I’m Listening

“Look carefully and listen slowly and pay attention.” Twice the LORD gave Ezekiel these instructions when showing him the plans for rebuilding the temple in Jerusalem.

The Lord has not called me–at least not as far as I can discern–to start measuring the lengths of walls. But I believe he has called me–has called all of us–to be people who rebuild, restore, and repair what is broken in the world around us. And it’s that very call that motivates me to lean in close–to “look carefully, listen closely and give attention”–so that I do not miss his directions for me or misconstrue what he has to say.

I believe he has called me–has called all of us–to be people who rebuild, restore, and repair what is broken in the world around us.

In particular, I’m leaning in to listen to what he would say to me about my engagement with social media.

For nearly a decade I have wrestled with the concept of platform-building. I’ve had editor-friends offer me theological rationales for it. I have a sense of the market trends that would seem to make it necessary. I have been told that I don’t have to be a standout on multiple platforms–simply having a presence on Twitter would do.

But the theological rationales have left me wanting. The market trends make me ask, “What’s the third way? What’s the other option we haven’t considered yet?” And most of what I see on Twitter causes desolation as opposed to consolation or inspiration. Some of that could be due to my own self-righteousness. But some of that is due to a lack of charity and some to too many people playing the role of prophet.

I have many friends who engage social media well, many who have done the work of posting true and beautiful content week after week after week. Some have beautiful paradigms for seeing their social networks as a place to offer hospitality. Some seek to offer spiritual counsel. Others, spiritual care.

But my conscience is not clear about my engagement, despite all of these frameworks for wise practice.

This morning, I came across a quote in a completely unrelated Christianity Today article that captures my inner turmoil about social media: “‘To what degree am I being influenced by what Jesus wants me to do or to what degree am I internalizing or reflecting what the broader society says I should prioritize?'”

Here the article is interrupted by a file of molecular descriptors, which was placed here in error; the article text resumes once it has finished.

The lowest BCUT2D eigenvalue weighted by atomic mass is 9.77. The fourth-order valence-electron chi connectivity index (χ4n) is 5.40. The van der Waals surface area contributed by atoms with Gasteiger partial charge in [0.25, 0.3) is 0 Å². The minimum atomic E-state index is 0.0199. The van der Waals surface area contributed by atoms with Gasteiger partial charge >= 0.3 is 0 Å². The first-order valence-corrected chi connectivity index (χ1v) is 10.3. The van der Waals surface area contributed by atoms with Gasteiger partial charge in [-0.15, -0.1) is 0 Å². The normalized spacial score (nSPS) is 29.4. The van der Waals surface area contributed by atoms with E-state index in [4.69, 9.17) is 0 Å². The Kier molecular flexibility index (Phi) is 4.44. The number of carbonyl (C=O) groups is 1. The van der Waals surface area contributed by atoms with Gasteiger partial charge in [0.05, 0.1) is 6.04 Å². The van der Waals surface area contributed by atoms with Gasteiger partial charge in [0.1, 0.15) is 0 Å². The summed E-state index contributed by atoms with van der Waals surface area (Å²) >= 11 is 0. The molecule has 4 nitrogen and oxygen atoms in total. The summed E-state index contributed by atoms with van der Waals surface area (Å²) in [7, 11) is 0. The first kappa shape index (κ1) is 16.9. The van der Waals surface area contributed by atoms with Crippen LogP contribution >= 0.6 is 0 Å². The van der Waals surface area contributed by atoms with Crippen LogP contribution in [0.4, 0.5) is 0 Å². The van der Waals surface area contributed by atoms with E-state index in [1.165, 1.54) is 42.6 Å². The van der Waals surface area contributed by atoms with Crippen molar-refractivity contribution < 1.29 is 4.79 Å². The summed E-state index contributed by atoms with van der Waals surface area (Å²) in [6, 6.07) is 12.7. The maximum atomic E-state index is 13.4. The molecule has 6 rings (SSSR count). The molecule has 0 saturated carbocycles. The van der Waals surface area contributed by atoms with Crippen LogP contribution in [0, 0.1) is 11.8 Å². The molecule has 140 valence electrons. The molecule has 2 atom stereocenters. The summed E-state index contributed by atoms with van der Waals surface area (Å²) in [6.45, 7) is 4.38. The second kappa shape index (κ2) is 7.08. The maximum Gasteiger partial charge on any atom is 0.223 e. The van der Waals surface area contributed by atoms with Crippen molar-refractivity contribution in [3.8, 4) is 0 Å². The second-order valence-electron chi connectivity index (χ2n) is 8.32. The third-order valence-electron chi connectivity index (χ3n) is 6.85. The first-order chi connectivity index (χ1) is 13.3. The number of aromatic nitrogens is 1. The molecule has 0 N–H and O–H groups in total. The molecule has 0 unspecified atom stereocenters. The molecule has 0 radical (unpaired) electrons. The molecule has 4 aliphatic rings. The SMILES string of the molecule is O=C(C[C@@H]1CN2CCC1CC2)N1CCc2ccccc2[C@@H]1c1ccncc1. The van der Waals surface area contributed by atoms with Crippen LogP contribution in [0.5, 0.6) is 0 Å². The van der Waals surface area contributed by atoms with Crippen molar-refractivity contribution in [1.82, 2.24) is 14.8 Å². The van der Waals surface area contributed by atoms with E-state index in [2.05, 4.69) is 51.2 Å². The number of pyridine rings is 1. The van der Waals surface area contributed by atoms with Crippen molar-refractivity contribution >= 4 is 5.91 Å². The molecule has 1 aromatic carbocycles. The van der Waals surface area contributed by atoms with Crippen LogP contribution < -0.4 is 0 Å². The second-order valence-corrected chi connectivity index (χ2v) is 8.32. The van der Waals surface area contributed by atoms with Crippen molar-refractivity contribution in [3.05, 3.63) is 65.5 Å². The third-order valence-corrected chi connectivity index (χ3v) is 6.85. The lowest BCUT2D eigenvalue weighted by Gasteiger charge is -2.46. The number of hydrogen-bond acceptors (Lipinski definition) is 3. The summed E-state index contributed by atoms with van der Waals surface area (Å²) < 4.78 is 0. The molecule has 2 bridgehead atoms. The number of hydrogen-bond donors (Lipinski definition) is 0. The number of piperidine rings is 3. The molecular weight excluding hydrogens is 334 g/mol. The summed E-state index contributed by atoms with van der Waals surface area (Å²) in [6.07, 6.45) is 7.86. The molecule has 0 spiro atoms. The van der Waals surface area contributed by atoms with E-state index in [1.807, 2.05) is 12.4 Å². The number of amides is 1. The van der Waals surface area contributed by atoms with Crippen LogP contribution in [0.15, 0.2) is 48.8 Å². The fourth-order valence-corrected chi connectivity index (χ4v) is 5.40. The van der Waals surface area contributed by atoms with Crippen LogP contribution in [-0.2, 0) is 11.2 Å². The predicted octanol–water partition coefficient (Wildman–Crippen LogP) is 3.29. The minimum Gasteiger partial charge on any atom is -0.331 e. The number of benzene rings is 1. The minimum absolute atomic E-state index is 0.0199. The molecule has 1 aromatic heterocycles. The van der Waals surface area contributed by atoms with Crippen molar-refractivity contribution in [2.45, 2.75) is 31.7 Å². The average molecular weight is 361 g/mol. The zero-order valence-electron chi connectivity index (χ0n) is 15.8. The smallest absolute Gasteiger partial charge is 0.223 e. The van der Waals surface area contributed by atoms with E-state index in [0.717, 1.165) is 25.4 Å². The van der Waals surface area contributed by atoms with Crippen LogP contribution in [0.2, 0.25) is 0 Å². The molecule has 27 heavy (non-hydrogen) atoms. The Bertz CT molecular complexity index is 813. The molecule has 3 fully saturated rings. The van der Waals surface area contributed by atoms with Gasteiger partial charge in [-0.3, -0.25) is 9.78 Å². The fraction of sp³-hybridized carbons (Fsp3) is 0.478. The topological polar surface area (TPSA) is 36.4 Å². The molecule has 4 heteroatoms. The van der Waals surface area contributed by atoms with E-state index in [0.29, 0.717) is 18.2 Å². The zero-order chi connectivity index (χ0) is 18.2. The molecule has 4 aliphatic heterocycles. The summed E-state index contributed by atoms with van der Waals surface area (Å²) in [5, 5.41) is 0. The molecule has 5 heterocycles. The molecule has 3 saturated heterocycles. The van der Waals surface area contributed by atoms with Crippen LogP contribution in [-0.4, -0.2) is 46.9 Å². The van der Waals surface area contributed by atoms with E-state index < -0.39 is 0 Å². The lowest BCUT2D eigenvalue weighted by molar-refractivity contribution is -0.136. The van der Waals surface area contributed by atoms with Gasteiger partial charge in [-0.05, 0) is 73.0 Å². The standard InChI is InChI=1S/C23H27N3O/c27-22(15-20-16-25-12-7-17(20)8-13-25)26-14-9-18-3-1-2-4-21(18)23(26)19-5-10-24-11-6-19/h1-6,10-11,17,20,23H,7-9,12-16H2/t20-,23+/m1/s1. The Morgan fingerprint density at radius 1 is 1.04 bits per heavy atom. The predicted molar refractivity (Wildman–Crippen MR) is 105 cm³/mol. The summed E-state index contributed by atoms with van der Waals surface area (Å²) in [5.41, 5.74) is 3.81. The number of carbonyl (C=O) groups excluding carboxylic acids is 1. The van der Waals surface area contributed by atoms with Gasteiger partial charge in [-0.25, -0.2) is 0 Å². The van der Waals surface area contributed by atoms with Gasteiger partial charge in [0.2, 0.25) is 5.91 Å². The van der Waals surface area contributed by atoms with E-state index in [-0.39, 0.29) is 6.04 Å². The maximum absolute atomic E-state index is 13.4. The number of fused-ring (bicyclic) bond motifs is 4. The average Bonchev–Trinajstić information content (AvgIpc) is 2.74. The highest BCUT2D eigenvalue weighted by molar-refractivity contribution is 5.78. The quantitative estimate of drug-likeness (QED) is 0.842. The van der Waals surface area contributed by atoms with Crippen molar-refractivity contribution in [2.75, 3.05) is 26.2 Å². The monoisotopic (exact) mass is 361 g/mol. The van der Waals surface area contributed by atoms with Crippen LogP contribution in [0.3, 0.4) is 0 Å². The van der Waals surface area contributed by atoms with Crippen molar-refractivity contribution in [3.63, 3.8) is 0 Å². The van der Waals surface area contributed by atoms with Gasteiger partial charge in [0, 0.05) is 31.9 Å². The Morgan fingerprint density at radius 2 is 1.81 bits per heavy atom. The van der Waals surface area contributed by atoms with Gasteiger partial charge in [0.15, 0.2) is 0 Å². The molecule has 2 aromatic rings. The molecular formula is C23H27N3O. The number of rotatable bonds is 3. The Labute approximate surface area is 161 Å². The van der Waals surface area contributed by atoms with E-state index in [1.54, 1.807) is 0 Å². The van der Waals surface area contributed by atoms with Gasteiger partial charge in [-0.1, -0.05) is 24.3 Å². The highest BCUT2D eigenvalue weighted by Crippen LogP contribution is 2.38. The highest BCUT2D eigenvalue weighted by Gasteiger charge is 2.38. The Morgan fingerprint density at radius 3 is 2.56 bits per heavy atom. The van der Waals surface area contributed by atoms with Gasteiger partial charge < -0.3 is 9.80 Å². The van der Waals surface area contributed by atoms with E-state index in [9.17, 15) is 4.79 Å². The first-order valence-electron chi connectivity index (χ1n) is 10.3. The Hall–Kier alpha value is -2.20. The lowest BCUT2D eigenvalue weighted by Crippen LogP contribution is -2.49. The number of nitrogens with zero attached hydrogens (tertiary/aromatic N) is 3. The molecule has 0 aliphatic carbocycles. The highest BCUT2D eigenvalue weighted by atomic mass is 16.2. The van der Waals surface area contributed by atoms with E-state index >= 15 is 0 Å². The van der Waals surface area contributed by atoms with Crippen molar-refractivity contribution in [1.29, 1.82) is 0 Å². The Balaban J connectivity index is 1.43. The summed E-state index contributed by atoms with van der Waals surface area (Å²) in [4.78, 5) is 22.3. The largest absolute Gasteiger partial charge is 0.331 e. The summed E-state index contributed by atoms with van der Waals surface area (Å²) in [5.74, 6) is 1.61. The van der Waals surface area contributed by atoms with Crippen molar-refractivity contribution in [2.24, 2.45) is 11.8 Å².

When it comes to posting on social media to whom am I listening? Am I listening to the Christian publishing industry? Or am I listening to the voice of God?

Am I listening to the voice of God?

Perhaps God will ultimately tell me that the social media presence is the way. But until I have more clarity on that, I am hesitant to walk in it. Since Christmas, I’ve posted very little on social media. My Buffer queue has been empty for weeks. I have alotted no time for developing a content strategy. And while I am filling the pages of a notebook with thoughts that I could post, I question whether or not I should.

Resources for pursuing inner peace

In December, I wrote an article for Made to Flourish about how pursuing peace on earth must begin with pursuing peace within our own souls. But I didn’t offer many concrete ways to start the journey. Yes, I suggested that this inner work should be done in community. Yes, taking a cue from Bonhoeffer, I suggested that confession could be a good first step. Some of us may need to find a counselor or spiritual director to help with the work.

But here are a few resources that might help you do this hard work (again, in community with others). The first three books, while they may mention faith or spirituality, do not integrate the inner work they prescribe within any particular faith tradition. The latter three books are distinctly Christian.

  1. The 7 Habits of Highly Effective People by Stephen Covey. We use this as a textbook in a class that I teach, and my students love how it helps them think through how they respond to situations and engage with others. Every time I revisit it, I take away something new or am reminded of something to continue to work on. I think it’s a great entry point for someone that hasn’t done a considerable amount of self-reflection. Get the workbook, too, because it will help you process the concepts as they pertain to your values, your work, and your relationships.
  2. Emotional Intelligence 2.0 by Travis Bradberry and Jean Greaves. This book explains what emotional intelligence (EQ) is and helps you reflect on your ability to 1) Understand your own emotions, 2) Manage your own emotions, 3) Read others’ emotions, and 4) Respond to others’ emotions. The book helps you identify areas of growth and then gives you exercises to help you develop in those areas.
  3. The Gifts of Imperfection by BrenĂ© Brown. Brown comes at inner work from a social science perspective. She’s researched shame for years, and her work helps us attend to the messages of shame that resound in our heart and mind in order to uncover and live out of our authentic selves.
  4. The Gift of Being Yourself by David Benner. I read this book in seminary and then again during a bit of a vocational crisis in 2010. Benner offers a theological approach to this inner work.
  5. Emotionally Healthy Spirituality by Pete Scazzero. Pete examines emotional health within the framework of Christian discipleship. And he reflects on his own growth in this area. You can purchase several accompanying resources such as workbooks and curriculum. You can also watch Pete present the content on YouTube.
  6. Wholeheartedness by Chuck DeGroat. I recently read this, and I loved how DeGroat drew from psychology, neuroscience, BrenĂ© Brown’s research, and Christian spirituality to describe our inner dividedeness and how to move toward wholeheartedness. I especially appreciated the final chapters that offered concrete practices–reflection and prayer–to help us do the inner work.